I arrive at home. Everything is familiar and unsurprising and I enter the house as if in a recurring dream. Appropriately, and as usual, Amina’s sleepwalking aria from La Somnambula drifts into the background of my mind. I remember it’s Thursday and one of Laura’s gym evenings, which means she will be home around seven with takeout Thai food. I deposit the mail on the front hall table and hang my blazer in the closet where I also leave my shoes. I can’t remember why we all started leaving our shoes in the front hall closet many years ago, but it’s what we do. I wonder when, if, I’m going to return to reality, and how great the pain will be when, if, I do, and Amina is interrupted by that Radiohead song with the persistent lyric to the effect that what we experience isn’t necessarily true. I wonder again if the front man for Radiohead, whose name I can never remember but always try to, ever read Kant. I wonder if help has yet arrived.

I find the morning newspaper in the living room on the coffee table where Laura always leaves it and where I never have time to look at it in the morning. Settling onto the couch, I notice the sideboard across the room and consider fixing myself a whiskey and as I always do, having already sat down, decide against it. Radiohead is interrupted by the unsurprising sound of gunshots from upstairs. Alexander is lying on his bed, having been home from work for the past hour, binge-watching a true-crime program. Twenty-six years old and this is his life: works menially and without interest, arrives at his parents’ home by five-fifteen, goes to his room, and binge-watches true-crime programs on television. Laura will come home around seven and she will have green curry chicken because it’s Thursday and she brought home vegetable pad Thai the last time. Alexander will pause the television and then the three of us will sit at the dining table and repeat the usual predictable banalities between silences and then Alexander will return to his room and unpause the television until bed time. (At his age, I will silently note as I always do, I was cramming for the bar exam and dating my future wife.) And then my wife and I will unpack our laptops and sit on opposing sides of the living room listening to public radio and catching up on our work email without urgency or conversation until bed time.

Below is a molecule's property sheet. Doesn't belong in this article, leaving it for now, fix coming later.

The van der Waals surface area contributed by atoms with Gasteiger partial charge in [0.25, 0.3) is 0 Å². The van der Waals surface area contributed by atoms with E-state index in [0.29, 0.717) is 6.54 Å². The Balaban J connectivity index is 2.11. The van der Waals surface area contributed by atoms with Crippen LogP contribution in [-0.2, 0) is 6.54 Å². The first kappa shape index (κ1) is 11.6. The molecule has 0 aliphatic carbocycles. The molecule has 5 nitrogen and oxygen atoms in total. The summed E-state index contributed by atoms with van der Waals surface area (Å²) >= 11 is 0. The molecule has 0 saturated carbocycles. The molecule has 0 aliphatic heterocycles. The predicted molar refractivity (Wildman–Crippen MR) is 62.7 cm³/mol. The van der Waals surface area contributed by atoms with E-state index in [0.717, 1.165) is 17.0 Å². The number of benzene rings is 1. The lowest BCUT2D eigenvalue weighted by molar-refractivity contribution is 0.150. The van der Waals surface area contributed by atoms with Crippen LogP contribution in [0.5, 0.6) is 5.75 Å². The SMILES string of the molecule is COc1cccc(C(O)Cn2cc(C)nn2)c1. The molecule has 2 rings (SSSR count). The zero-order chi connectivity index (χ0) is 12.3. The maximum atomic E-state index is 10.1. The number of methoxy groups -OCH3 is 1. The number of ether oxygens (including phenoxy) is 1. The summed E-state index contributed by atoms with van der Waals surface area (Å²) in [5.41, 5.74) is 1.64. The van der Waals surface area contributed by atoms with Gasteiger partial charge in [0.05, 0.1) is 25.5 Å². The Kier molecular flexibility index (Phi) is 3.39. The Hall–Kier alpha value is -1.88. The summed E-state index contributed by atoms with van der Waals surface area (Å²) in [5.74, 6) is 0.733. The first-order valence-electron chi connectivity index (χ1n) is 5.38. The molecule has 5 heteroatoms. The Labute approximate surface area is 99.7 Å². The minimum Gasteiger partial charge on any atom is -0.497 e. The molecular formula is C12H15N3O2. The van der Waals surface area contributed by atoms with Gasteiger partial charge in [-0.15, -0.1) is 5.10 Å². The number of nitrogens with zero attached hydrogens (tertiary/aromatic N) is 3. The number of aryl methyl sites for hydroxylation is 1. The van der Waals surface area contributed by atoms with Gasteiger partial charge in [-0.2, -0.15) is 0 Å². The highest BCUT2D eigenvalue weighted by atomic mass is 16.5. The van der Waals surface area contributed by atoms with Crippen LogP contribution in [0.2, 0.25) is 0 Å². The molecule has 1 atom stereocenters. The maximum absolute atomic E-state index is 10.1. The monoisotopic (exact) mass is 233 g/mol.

I must still be trapped in my car. I suppose that if I continue to, as I do, once again, without plan or motive, sit on this couch in stocking feet perusing the newspaper without interest listening to gunshots upstairs, followed by sirens—or are they the sirens rushing to my crushed M5?—and it all does not just stop, I suppose that means I haven’t died. It means as well that living remains unendurable.